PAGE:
“Apocalyptic times call for extreme furniture,” says designers and gallerists

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Niek Pulles's Spiky Foam chairs for the Chamber gallery at Design Miami 2016. Photograph by Lauren Coleman

"Apocalyptic times call for extreme furniture" say Design Miami designers and gallerists

Calm modernism is out and anarchic forms are in at this year's Design Miami collectors' fair, as designers respond to tumultuous political times.

The fair, which for the last few years has been dominated by mid-century French and vintage furniture, is this time stuffed with more experimental pieces.

"Times are crazy," said Juan Garcia Mosqueda of New York gallery Chamber. "No-one wants to play it safe any more."

Misha Kahn's Scrappy Cabinet at Design Miami 2016 courtesy of the Friedman Benda gallery. Photograph by Adam Reich.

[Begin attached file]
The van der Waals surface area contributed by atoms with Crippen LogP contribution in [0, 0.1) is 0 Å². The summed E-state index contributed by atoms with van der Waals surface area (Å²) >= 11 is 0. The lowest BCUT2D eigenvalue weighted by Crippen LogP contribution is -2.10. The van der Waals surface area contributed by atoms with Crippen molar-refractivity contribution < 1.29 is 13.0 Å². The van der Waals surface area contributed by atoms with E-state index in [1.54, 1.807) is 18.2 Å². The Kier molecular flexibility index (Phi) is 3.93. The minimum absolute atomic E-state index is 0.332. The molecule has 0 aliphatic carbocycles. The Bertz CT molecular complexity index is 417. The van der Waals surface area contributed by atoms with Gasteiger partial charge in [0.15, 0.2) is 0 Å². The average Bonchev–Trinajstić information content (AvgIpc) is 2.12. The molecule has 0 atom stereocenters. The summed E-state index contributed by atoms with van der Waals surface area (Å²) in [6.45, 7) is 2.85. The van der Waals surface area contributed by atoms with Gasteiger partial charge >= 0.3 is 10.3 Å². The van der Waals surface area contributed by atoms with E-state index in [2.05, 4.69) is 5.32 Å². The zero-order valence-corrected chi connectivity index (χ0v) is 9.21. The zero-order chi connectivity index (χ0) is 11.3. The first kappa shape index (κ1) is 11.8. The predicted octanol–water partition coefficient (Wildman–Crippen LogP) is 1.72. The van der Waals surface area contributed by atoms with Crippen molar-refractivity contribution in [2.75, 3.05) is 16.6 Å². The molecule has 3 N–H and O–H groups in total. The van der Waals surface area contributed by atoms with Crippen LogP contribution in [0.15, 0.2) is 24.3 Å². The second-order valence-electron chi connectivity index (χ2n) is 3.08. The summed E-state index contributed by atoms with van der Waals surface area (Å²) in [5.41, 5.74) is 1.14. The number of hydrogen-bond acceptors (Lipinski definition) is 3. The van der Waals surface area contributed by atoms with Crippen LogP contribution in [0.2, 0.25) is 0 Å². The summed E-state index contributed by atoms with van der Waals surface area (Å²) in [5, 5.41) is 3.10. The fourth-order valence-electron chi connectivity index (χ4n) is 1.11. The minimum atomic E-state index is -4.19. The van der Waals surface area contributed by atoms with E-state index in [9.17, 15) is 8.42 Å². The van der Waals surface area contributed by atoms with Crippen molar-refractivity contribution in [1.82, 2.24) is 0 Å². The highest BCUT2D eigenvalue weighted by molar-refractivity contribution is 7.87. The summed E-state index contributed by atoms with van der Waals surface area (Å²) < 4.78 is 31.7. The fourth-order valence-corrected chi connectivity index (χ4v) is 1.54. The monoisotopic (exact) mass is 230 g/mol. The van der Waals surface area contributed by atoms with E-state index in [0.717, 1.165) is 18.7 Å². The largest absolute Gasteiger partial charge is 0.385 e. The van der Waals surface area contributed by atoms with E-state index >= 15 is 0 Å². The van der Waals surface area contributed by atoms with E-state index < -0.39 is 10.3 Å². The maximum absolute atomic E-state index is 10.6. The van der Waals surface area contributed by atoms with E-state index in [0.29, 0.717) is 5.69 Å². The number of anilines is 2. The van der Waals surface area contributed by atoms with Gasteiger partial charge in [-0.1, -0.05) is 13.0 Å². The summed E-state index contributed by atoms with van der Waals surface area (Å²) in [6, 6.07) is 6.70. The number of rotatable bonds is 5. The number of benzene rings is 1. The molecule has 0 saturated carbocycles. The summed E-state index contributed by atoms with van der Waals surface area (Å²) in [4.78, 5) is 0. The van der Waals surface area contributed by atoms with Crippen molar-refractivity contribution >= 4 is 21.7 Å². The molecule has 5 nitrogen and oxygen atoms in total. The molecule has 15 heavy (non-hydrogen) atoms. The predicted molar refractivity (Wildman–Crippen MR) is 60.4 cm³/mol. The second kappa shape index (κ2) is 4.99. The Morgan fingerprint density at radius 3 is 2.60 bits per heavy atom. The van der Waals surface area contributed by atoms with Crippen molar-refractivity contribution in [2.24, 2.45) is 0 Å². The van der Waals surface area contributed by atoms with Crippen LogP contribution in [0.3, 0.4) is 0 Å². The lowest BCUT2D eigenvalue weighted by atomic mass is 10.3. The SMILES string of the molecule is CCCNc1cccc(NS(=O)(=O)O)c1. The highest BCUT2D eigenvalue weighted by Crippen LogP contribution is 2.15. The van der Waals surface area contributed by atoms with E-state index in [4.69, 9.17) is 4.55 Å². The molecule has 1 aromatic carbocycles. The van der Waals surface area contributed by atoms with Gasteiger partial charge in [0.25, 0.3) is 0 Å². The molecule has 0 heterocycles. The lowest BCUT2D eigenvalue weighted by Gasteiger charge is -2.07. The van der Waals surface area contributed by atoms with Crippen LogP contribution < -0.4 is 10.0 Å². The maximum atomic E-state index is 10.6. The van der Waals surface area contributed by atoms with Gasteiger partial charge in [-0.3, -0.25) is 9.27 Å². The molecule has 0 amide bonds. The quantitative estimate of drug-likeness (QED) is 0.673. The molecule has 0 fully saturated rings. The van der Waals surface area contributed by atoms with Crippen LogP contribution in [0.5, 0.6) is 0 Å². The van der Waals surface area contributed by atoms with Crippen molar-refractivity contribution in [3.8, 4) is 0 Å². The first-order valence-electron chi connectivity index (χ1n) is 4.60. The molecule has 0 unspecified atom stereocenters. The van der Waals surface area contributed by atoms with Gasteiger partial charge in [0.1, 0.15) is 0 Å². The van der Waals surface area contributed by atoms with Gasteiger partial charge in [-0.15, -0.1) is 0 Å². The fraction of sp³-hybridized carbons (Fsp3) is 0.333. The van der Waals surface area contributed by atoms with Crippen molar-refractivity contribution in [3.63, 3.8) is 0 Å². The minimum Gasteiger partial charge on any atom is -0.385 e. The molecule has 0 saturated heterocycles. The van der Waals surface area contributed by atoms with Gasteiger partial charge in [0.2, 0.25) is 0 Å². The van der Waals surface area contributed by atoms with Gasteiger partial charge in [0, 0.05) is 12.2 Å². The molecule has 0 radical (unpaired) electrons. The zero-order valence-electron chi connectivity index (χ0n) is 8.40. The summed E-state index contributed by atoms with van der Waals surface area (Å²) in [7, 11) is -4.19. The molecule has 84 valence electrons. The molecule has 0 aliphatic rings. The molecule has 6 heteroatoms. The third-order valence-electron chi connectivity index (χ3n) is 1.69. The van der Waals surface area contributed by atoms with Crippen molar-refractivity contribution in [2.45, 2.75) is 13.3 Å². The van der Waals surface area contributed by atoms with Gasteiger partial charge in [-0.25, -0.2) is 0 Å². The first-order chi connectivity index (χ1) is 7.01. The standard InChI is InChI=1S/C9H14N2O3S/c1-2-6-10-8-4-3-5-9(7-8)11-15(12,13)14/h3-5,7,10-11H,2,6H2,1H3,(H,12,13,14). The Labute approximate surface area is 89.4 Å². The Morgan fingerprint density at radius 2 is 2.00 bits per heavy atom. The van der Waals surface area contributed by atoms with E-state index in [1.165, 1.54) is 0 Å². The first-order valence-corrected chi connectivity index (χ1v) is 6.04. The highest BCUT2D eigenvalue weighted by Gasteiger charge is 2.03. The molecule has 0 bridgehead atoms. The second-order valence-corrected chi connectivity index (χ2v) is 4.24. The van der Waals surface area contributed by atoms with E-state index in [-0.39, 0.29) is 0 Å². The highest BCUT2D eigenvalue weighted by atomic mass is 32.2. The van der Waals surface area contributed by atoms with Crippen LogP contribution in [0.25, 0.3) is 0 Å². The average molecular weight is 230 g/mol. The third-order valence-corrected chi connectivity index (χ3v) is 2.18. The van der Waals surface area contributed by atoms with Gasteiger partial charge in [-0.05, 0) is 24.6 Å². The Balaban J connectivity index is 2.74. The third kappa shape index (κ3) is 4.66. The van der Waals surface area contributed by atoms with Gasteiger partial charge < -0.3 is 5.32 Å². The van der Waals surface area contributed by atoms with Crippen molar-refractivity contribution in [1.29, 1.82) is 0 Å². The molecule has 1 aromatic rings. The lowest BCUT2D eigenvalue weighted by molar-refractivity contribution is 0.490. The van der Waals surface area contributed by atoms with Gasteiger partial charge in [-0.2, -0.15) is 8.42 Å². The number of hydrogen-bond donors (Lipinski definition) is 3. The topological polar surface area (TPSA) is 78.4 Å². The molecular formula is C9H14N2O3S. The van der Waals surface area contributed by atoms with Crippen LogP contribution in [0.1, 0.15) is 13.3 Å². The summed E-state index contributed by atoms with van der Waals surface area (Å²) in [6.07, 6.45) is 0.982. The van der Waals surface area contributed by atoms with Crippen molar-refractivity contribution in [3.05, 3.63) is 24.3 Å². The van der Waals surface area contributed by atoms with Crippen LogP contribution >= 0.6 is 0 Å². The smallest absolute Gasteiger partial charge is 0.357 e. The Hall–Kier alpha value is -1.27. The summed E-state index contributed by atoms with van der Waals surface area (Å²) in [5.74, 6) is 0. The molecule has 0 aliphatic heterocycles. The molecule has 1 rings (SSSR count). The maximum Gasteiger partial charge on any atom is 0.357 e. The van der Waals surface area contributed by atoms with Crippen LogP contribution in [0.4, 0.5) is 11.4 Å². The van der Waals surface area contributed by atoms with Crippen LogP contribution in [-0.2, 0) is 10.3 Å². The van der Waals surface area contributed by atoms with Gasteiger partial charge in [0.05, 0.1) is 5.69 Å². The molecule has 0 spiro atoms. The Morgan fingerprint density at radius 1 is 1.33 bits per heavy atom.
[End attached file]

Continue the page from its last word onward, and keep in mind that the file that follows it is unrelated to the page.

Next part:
Misha Kahn's Scrappy Cabinet for the Friedman Benda gallery at Design Miami 2016. Photograph by Adam Reich

Chamber is showing pieces including a pair of spiky foam XXX chairs by Dutch designer Niek Pulles in bright blue plus the Botanical Sofa and Table, both covered in lime-green artificial grass, by Japanese artist Azuma Makoto.

"Because of the political climate, people just decided to go all in," said Garcia Mosqueda. "That means more attitude in design, more expressionism in design, pushing for ideas that are beyond functionalism. It means less of this idea of utopian modernism."

Azuma Makoto's botanical sofa for the Chamber gallery. Photograph by Lauren Coleman.
Azuma Makoto's botanical sofa for the Chamber gallery. Photograph by Lauren Coleman

Design Miami opens to the public today and runs until 5 December. The most talked-about piece at the preview yesterday was Scrappy Cabinet, a sideboard fashioned from trash by young New York designer Misha Kahn, presented by Friedman Benda gallery.

"Apocalyptic times call for extreme furniture," said Kahn, who also presented a number of punkish hanging lights made of scavenged materials.

Chamber gallery at Design Miami. Photograph by Lauren Coleman.
Chamber gallery at Design Miami 2016. Photograph by Lauren Coleman

Meanwhile Swedish designer Frida Fjellman is presenting a spectacular installation of gaudy, oversized crystal-shaped pendant lights for Hostler Burrows gallery.